Le Corbusier’s plan of modern Chandigarh Taking over from Albert Mayer, Le Corbusier produced a plan for Chandigarh that conformed to the modern city planning principles of Congres International d’Architecture Moderne CIAM, in terms of division of urban functions, an anthropomorphic plan form, and a hierarchy of road and pedestrian networks. This vision of Chandigarh, contained in the innumerable conceptual maps on the drawing board together with notes and sketches had to be translated into brick and mortar. Le Corbusier retained many of the seminal ideas of Mayer and Nowicki, like the basic framework of the master plan and its components: The Capitol, City Center, besides the University, Industrial area, and linear parkland. Even the neighborhood unit was retained as the basic module of planning. However, the curving outline of Mayer and Nowicki was reorganized into a mesh of rectangles, and the buildings were characterized by an “honesty of materials”. Exposed brick and boulder stone masonry in its rough form produced unfinished concrete surfaces, in geometrical structures. This became the architectural form characteristic of Chandigarh, set amidst landscaped gardens and parks.

The initial plan had two phases: the first for a population of 150,000 and the second taking the total population to 500,000. Le Corbusier divided the city into units called “sectors”, each representing a theoretically self-sufficient entity with space for living, working and leisure. The sectors were linked to each other by a road and path network developed along the line of the 7 Vs, or a hierarchy of seven types of circulation patterns. At the highest point in this network was the V1, the highways connecting the city to others, and at the lowest were the V7s, the streets leading to individual houses. Later a V8 was added: cycle and pedestrian paths. The Palace Assembly, designed by Le Corbusier The city plan is laid down in a grid pattern. The whole city has been divided into rectangular patterns, forming identical looking sectors, each sector measures 800 m x 1200 m. The sectors were to act as self-sufficient neighbourhoods, each with its own market, places of worship, schools and colleges - all within 10 minutes walking distance from within the sector. The original two phases of the plan delineated sectors from 1 to 47, with the exception of 13 (Number 13 is considered unlucky). The Assembly, the secretariat and the high court, all located in Sector - 1 are the three monumental buildings designed by Le Corbusier in which he showcased his architectural genius to the maximum. The city was to be surrounded by a 16 kilometer wide greenbelt that was to ensure that no development could take place in the immediate vicinity of the town, thus checking suburbs and urban sprawl; hence is famous for its greenness too.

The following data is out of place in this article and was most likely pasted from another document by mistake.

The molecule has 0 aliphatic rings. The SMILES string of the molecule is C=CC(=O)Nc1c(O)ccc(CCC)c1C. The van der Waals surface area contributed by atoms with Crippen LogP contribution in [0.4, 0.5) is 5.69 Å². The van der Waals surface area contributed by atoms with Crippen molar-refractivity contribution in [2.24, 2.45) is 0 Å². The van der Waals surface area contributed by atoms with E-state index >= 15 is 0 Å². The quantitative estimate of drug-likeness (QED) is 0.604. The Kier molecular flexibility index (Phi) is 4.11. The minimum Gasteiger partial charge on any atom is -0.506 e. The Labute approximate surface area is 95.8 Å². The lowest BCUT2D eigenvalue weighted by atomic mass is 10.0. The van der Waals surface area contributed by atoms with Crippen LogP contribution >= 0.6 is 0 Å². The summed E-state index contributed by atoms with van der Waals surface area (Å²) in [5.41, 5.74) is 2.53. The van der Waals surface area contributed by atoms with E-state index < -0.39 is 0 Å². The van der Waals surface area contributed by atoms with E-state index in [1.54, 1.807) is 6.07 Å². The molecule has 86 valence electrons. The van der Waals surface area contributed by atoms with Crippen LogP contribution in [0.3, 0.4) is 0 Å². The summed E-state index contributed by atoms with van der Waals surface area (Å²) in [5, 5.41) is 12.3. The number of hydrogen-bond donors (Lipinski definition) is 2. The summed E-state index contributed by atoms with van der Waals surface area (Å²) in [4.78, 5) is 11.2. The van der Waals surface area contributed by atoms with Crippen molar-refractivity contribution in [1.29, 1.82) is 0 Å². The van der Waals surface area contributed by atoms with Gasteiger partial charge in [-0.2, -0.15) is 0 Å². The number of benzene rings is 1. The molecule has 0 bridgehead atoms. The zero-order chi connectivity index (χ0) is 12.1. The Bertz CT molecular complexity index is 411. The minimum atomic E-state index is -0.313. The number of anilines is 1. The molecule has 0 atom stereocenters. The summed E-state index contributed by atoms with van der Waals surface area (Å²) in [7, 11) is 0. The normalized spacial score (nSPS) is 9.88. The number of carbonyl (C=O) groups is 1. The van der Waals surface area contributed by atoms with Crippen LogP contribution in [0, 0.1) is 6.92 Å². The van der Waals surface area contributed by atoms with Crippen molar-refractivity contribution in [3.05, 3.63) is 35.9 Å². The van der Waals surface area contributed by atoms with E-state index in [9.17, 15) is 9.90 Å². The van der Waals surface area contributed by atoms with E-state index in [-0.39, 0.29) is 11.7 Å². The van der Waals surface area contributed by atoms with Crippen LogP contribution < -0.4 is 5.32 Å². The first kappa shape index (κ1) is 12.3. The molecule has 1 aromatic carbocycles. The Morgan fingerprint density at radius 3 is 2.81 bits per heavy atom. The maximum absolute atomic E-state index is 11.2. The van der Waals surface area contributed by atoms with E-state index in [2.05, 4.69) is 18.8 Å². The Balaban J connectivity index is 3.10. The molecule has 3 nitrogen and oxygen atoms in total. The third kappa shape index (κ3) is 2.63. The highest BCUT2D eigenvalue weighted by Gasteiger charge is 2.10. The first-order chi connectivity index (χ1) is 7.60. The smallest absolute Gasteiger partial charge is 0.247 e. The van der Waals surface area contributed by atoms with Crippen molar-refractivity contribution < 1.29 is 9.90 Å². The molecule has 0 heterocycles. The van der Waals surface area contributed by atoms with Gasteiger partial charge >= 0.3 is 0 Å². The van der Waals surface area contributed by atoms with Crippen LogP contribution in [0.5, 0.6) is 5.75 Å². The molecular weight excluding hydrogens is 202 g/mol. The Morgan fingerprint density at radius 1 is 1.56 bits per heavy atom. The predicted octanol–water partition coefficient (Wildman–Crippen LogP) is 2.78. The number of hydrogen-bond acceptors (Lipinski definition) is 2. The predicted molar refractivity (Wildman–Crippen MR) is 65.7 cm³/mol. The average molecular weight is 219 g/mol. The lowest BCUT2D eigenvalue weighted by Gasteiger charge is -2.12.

While leaving the bulk of the city’s architecture to other members of his team, Le Corbusier took responsibility for the overall master plan of the city, and the design of some of the major public buildings including the High Court, Assembly, Secretariat, the Museum and Art Gallery, School of Art and the Lake Club. Le Corbusier’s most prominent building, the Court House, consists of the High court, which is literally higher than the other, eight lower courts. Most of the other housing was done by Le Corbusier’s cousin Pierre Jeanneret, the English husband and wife team of Maxwell Fry and Jane Drew, along with a team of nine Indian architects. The city in its final form, while not resembling his previous city projects like the Ville Contemporaine or the Ville Radieuse, was an important and iconic landmark in the history of town planning. It continues to be an object of interest for architects, planners, historians and social scientists. Chandigarh has two satellite cities: Panchkula and Mohali. Sometimes, the triangle of these three cities is collectively called the Chandigarh Tricity.